A Heavy Cultural Inheretence


On the invitation of Geshe Konchok, I stayed for about two weeks at the Central Institute of Buddhist Studies in Choglamsar. During this time, I visited high school, undergraduate, and graduate level classes, interviewed faculty and students, and guest taught all three levels of these classes. I also met with Geshe Konchok twice every day and we discussed the challenges facing Bhoti language and traditional Buddhist education within Ladakh, the central issues the university strives to address.

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The charge of the university is particularly great when considering the cultural heritage it is responsible for preserving. What many historians consider the world’s first international university, Nalanda, was located in the present state of Bihar, in eastern India. Between the fifth and twelfth centuries, monks and scholars from as far West as Persia and Greece and as far East as China and Korea traveled here to study the vast corpus of Buddhist scriptures and commentaries by great Indian philosophers. However, when the Moguls invaded India in 1200 CE, they destroyed the university and burnt the six-story library to the ground, decimating centuries of accumulated knowledge from this classical period of Indian culture.

Fortunately for our shared cultural heritage, this voluminous literature was already preserved in another classical Asian language: Tibetan. Outside of the world of Tibetan and Buddhist studies, it is an understated fact that beginning in the eighth century, the emperor of Tibet sponsored the largest translation project in history, commissioning hundreds of Indian and Tibetan scholars to translate the vast corpus of Indian Buddhist texts from Sanskrit into Tibetan. Therefore, as the present Dalai Lama frequently states, if one wants to study the complete Nalanda Buddhist tradition, Tibetan is only language in which to do so.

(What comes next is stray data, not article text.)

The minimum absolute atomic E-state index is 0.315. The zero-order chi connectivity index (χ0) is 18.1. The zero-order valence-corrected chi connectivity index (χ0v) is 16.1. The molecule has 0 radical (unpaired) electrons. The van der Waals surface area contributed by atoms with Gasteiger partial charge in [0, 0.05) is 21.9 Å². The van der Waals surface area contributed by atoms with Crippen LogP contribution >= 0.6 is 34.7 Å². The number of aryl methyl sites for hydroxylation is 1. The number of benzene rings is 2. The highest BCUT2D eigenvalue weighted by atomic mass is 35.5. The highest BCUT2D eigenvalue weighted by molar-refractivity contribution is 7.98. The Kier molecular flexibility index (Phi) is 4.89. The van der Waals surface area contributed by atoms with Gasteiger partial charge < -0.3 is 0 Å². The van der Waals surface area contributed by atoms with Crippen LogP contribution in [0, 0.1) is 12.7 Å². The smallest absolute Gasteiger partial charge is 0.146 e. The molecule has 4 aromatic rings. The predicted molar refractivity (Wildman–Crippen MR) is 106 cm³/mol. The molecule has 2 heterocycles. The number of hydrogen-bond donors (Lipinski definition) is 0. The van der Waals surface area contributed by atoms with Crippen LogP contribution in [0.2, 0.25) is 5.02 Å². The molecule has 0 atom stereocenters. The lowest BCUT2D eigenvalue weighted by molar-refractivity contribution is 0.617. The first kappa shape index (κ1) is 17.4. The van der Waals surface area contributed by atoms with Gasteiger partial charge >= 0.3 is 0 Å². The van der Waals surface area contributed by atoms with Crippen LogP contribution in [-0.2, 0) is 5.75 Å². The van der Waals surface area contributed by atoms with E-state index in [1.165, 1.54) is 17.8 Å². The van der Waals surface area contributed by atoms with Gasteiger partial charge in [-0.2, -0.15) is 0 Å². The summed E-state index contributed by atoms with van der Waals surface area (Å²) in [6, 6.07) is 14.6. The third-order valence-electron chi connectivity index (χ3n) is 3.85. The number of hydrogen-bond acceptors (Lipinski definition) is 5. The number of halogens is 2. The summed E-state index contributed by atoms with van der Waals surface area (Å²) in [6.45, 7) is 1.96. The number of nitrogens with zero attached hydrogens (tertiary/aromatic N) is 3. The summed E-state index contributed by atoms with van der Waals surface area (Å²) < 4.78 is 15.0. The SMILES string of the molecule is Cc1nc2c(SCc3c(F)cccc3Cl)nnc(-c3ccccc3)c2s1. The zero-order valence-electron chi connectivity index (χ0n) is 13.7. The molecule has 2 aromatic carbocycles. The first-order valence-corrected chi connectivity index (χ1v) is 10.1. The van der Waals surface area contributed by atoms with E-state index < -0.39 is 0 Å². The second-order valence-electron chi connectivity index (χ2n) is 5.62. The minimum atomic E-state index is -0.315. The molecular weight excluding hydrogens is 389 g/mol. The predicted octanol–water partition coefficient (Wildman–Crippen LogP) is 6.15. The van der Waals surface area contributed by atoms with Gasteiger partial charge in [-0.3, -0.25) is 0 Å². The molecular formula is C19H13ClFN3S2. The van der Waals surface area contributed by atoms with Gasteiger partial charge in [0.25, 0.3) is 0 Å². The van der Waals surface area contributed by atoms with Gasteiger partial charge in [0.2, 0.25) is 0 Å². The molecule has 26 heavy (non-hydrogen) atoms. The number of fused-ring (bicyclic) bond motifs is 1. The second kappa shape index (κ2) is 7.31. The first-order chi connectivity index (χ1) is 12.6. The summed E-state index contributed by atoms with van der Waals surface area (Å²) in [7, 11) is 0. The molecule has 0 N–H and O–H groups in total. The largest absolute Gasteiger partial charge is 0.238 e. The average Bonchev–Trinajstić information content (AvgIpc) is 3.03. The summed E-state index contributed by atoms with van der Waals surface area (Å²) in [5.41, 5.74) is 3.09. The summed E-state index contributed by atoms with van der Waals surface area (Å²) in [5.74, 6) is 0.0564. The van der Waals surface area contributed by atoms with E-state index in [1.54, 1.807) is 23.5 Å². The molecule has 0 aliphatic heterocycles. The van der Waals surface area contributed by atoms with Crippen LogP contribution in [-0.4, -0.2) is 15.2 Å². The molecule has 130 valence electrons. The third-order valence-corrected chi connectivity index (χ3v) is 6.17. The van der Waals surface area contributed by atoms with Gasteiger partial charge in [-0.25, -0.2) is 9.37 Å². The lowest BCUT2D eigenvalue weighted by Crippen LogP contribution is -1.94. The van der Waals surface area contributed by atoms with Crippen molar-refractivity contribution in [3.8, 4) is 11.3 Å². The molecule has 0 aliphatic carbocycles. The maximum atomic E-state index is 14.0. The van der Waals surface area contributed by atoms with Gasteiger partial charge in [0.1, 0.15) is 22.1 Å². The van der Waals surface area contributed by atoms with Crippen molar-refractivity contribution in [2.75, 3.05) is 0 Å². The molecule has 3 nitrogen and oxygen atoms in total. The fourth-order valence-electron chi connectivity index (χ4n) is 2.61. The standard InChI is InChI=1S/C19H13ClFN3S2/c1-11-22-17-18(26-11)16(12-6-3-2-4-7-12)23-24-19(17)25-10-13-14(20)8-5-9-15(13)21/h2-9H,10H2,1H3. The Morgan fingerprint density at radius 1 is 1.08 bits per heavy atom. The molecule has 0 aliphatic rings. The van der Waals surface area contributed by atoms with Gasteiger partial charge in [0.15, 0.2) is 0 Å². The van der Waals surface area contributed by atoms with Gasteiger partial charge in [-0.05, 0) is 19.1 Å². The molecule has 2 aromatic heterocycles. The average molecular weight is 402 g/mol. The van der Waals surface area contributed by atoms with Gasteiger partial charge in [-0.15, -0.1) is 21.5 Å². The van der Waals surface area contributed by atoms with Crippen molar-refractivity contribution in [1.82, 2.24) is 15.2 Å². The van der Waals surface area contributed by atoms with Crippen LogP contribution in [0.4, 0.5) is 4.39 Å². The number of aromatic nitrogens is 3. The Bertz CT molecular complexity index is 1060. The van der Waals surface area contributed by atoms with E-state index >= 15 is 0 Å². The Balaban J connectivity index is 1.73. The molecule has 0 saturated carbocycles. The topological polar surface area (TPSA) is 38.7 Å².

Recognizing that this literature is an important and otherwise lost aspect of Indian culture, the university is directly sponsored by the Indian government’s Ministry of Culture, who have tasked CIBS with preserving and perpetuating this Buddhist literature as well as the traditional Buddhist arts and culture of the Himalayas. To this end, the government pays for all tuition, fees, and book expenses. Students even receive a monthly stipend that covers all accommodation and living expenses so that all their studies are fully funded. Due to the fully subsidized nature of this university education, many of the students come from Ladakh’s most marginalized socio-economic backgrounds; the institute, therefore, provides a college education to students who would likely otherwise never access such opportunities.

A majority of the students come from Changthang, the largely nomadic grasslands on the border with Tibet, and Zanskar, a remote region separated from the rest of Ladakh by the Great Himalayan Mountain Range. Many are the first generation to receive any formal education, with most of their parents being illiterate farmers or nomads. The students are, therefore, not only first generation college students but also often the first to become literate in their own language, not to mention the mandatory languages of Hindi and English. Of the six majors offered at the university, generally the monastics major in Buddhist philosophy and either return to their home monasteries or go to a Buddhist institute of their particular Tibetan Buddhist sect for further training on graduation. Most of the lay students select their concentration in Bhoti language and literature and return to their villages to become Bhoti teachers after completing their studies; the overwhelming majority of Bhoti teachers across Ladakh are all graduates of CIBS. Tellingly, in one third-year college class I taught, 18 out of 22 students wanted to be Bhoti teachers.